Reasons to Write

Dawn Bazely
York University

I initially felt quite suspicious when I was first approached, in March 2012, about writing an annotated bibliography. After all, science doesn’t “do” these kinds of things – meaning annotated bibliographies. I was asked to write on Grazing Ecology .

But, my horizons had been broadened: I had recently completed a 5-year term as director of IRIS – the Institute for Research and Innovation in Sustainability, a pan-university research institute at York University, Toronto, where I got to collaborate with colleagues from faculties as diverse as Business, Law, Environmental Studies, and Education. Some of them had told me a bit about annotated bibliographies!

So, I didn’t dismiss the invitation out of hand. I asked a lot of questions about the project, looked up the Ecology Editorial Board , realized that there were lots of recognizable names, and that this was definitely something that respected colleagues were participating in. Plus, I immediately recognized, after reading David Gibson’s Succession bibliography , that these resources were something I would use – especially since they were intended to be living documents that could be updated as frequently as needed. We live in a time in which we are “data rich” but “information poor”. Who do you know who is actually able to keep up with the literature? If you are like me, you have 300 pdfs of unread journal papers in a file on your desktop, which just might be important for your research.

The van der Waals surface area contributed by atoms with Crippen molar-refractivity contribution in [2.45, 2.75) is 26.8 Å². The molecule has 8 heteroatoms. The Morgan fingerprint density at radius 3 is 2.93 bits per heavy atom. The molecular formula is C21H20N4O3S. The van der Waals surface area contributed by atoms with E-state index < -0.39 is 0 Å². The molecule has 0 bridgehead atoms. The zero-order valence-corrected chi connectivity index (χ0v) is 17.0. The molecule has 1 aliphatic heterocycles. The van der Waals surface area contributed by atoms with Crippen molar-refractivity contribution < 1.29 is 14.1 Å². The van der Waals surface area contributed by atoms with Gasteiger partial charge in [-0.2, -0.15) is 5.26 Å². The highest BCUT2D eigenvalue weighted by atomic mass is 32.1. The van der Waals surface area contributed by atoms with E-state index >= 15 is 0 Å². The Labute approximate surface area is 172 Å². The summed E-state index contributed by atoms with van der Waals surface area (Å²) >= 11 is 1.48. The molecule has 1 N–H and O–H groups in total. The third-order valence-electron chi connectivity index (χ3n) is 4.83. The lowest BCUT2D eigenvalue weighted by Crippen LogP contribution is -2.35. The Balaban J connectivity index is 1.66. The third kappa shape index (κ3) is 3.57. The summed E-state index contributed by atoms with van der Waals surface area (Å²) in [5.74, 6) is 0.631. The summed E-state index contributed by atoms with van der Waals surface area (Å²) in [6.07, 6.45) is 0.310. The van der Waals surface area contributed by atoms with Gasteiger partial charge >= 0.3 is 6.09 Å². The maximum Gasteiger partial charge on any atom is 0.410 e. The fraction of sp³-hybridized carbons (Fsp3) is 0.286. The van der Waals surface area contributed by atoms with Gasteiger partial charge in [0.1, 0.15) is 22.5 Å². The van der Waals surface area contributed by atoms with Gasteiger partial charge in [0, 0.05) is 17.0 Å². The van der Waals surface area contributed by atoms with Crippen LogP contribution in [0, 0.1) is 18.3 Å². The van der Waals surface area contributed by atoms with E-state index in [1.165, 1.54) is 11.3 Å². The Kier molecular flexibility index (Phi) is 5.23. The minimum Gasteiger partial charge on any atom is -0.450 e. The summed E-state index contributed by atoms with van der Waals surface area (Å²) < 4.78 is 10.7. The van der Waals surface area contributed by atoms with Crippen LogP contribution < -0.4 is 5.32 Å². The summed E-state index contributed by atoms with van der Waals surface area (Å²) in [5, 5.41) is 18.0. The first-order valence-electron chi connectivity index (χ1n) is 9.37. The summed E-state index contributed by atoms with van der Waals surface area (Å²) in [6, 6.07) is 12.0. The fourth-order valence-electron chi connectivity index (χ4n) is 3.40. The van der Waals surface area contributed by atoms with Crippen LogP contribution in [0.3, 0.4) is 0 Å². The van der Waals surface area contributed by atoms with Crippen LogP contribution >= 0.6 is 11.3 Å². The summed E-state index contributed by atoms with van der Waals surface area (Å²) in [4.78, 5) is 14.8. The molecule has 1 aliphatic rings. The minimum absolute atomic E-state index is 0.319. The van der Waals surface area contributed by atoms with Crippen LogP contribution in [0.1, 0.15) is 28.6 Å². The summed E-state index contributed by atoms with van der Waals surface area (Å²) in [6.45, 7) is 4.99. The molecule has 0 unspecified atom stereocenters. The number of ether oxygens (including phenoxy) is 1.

But, the main reason that I said “yes” was simply that I was on a year’s sabbatical, and was heading off to spend three months at Zoology in Oxford University. Being asked to pick out 100-150 of the key writings in Grazing Ecology and write something about them was going to be a mammoth task. But, I was going to be sitting in one of the best libraries on the planet , able to lay my hands on just about anything I would need.

I hung out a lot in the Radcliffe Science Library, where I had written the literature review on sheep grazing behavior for my doctorate in the 1980s. For relaxation, I would visit the dodo and dinosaurs in the next-door Natural History Museum . Researching the bibliography gave me a reason to read new papers, re-read old stuff, and reflect on the field as a whole, for the first time in over 20 years. Along the way, I consulted with lots of colleagues, asking them which grazing paper(s) had most influenced their research. This was a lot of fun, and stimulated some great conversations.

At the end of the day, I am very happy that I decided to participate in the project. Not only did I catch up with the work of a lot of colleagues from the 1980s and 90s who had diverged from my recent research paths, but I got to visit parts of the Oxford libraries in searching out books, such as the Radcliffe Camera that I had never previously visited in the 1980s. I had caused some excitement, when the cover of the copy of Clements’ 1916 book, Plant Succession , that I ordered from the stacks, fell apart in my hands as I removed the ribbon tied around the book – I suggested to the librarians that they consider digitizing the book, since it’s still read quite a lot!